Today, the equation between charismatic moral capital and institutional moral capital is widely absent in the Iranian political system. The second life of the Islamic Republic from the 1990s onwards opened up a credibility gap in the political life of the Islamic regime and initiated a long-term mistrust of the political institutions and the principle of theocratic sovereignty. The crisis of legitimacy that is often said to have afflicted the Iranian political system since the 1990s was a crisis of which Rafsanjani, Khatami and Ahmadinejad have been, in important ways, as much symptoms as causes. Also implicated in this crisis were the entire government and its various agencies, and beyond them Iranian society and the Iranian citizens themselves, and the founding myth of the Iranian Revolution, as the popular sovereignty, to which they had held for so long. The crisis was, to put it rather grandly, a crisis of the Iranian Revolution and a sharp divide between popular sovereignty and authoritarian rule at the heart of the Islamic Republic’s political framework. Iran had emerged from its revolution in 1979 with its faith in its own goodness reaffirmed by the defeat of the Shah and the war against Saddam. But the heroic stamp and the revolutionary fervor steadily gave way to disillusionment and cynicism. Three spheres of dissent discourse have thrived in post-revolutionary Iran. They include women, youth and intellectuals. These three spheres of dissent have embodied each deliberate and conscious forms of resistance of the public sphere against absolute sovereignty of the Iranian political system. Iranian women have been struggling for more freedoms in both the public and private spheres. As for the Iranian intellectuals, they have been highlighting in the past 20 years democratic accountability and value-pluralism as foundations for empowering and enlarging Iranian civil society.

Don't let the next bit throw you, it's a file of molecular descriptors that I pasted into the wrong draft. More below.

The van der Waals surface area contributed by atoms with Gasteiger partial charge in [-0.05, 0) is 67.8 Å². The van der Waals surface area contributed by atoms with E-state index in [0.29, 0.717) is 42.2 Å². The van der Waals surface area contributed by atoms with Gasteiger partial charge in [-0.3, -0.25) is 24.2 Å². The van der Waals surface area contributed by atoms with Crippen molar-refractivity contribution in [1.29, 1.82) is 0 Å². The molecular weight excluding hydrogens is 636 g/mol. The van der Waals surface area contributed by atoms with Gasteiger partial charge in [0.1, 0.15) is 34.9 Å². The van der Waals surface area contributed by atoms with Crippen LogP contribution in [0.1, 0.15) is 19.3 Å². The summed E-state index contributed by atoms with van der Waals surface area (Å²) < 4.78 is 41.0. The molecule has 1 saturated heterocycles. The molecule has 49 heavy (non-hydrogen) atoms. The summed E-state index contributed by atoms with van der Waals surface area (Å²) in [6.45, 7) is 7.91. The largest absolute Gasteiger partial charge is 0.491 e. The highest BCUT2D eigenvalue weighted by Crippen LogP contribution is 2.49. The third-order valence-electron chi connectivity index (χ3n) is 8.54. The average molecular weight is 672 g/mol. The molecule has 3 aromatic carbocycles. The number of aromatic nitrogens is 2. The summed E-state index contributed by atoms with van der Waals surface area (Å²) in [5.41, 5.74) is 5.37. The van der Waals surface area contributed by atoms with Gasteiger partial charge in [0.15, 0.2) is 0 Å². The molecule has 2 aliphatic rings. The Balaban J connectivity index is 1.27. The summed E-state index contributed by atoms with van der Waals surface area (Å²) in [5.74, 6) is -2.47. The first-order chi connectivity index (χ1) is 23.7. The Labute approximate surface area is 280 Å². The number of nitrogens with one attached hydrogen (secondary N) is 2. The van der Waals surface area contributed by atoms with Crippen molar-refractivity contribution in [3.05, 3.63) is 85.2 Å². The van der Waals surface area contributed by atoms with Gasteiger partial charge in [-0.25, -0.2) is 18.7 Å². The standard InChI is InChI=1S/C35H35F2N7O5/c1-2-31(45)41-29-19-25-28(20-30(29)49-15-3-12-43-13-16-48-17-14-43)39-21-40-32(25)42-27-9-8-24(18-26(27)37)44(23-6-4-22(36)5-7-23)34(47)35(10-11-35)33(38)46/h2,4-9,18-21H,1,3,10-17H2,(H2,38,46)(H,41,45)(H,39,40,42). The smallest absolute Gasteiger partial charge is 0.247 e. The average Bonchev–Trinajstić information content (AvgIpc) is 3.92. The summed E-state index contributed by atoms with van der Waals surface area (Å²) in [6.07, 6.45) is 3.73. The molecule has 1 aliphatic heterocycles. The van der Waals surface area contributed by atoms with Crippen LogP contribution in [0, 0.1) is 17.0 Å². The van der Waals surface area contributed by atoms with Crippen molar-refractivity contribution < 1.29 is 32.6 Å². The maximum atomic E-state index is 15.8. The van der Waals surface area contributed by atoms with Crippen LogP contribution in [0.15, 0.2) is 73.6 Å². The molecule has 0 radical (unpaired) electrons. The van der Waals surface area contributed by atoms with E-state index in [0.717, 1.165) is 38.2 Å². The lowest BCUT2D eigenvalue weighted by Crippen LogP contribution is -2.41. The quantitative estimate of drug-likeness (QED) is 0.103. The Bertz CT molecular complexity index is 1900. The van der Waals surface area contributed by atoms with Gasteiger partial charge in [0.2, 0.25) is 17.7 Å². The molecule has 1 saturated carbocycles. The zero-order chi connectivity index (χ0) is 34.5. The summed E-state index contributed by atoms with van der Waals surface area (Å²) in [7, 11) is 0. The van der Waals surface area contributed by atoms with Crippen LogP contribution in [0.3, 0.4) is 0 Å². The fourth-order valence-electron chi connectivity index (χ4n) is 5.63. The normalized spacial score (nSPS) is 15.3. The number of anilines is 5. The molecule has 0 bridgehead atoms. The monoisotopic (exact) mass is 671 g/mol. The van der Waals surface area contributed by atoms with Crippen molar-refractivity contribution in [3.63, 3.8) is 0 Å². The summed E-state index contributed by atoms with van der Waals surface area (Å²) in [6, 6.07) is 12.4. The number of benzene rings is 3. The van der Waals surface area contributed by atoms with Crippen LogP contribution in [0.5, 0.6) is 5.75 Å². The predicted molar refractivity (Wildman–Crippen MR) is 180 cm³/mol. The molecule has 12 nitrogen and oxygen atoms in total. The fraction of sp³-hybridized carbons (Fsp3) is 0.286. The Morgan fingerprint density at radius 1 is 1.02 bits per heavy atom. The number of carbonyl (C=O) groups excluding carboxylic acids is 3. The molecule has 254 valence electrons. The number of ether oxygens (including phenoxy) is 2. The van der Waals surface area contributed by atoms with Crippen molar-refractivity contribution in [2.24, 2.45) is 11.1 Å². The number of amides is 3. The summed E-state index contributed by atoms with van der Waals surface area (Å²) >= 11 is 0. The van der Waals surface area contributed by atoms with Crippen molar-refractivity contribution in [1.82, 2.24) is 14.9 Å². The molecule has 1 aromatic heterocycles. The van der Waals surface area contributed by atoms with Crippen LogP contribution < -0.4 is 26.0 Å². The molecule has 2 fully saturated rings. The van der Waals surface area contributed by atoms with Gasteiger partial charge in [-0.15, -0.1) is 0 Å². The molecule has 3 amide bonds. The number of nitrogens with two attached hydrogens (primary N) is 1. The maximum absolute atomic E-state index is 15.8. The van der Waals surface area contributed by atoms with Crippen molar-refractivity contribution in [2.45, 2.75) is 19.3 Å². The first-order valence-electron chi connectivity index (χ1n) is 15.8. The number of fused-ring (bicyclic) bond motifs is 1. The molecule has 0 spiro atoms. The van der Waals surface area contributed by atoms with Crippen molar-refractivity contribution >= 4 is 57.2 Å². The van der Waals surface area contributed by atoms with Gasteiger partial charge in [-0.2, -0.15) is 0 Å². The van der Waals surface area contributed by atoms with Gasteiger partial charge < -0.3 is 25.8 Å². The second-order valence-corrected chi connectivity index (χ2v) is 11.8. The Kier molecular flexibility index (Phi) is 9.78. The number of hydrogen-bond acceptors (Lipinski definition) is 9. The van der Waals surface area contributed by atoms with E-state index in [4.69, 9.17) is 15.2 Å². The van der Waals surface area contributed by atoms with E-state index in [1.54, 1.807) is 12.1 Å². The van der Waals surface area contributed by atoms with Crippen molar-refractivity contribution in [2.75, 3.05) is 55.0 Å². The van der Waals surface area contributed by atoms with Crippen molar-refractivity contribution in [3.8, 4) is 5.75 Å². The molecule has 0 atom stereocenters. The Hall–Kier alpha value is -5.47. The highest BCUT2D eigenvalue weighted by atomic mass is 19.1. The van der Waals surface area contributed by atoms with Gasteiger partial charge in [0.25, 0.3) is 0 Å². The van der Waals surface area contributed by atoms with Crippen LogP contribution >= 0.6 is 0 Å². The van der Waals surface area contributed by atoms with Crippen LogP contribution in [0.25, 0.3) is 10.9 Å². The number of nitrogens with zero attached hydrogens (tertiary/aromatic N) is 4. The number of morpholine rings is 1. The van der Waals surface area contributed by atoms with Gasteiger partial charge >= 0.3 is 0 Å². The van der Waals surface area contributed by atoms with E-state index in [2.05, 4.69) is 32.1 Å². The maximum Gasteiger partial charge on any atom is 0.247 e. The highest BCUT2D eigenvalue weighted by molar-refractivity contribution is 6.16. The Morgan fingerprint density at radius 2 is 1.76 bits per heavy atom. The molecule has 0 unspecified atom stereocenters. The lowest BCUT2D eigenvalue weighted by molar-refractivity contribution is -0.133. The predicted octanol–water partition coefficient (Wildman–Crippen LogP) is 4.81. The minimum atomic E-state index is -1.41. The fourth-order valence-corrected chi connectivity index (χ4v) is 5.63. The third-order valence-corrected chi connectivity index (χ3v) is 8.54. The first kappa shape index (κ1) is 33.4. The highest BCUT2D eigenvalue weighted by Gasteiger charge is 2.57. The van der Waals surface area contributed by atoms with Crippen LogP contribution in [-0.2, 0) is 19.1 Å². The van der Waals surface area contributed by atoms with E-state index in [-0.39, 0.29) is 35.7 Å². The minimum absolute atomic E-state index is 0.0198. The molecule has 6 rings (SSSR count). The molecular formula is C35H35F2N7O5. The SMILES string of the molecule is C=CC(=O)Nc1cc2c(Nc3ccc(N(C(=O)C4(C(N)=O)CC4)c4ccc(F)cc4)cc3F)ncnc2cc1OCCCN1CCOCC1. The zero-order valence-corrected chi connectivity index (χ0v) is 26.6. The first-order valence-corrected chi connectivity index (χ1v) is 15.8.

One needs to add the Iranian youth to the list of dissenting sociological actors. They belong to a new generation that did not experience the revolution of 1979 and wants another Iran. Most of them were not around or are too young to remember the revolution, but they made up one-third of eligible voters in the presidential election. Due to the hegemonic political discourse and forced islamization an alternative and rebellious youth culture saw the day which has been increasingly a part of larger global cultural movement. It goes without saying that the Iranian civil society has been quite vibrant and path-making despite the theocratic sovereignty in Iran. Therefore, there has been simultaneously a popular quest for the democratization of the state and society, and a violent conservative reaction and opposition to it.
As such, the presidential election of 2009 was the only remaining political sphere where the Iranian nation could express its disillusionment and dissatisfaction and test its republican virtue. At stake was the moral capital of the Iranian nation itself insofar as participation in the public sphere informed the nation’s sense of its own rightness and founded its morale. Moreover, it was a way for the Iranian citizens to reconfirm their status as natural actors in the Iranian public sphere and to ask politicians to hold up a truthful mirror to the nation. Iranian civil society lost an election. It also lost the public sphere, but Iranian citizens certainly learned that if they were going to build the house of Iran’s future, strong and secure, but also honest and beautiful, they would need to dig deep for the ethical foundations.
کلیدواژه ها: Ramin Jahanbegloo | Print | نشر مطلب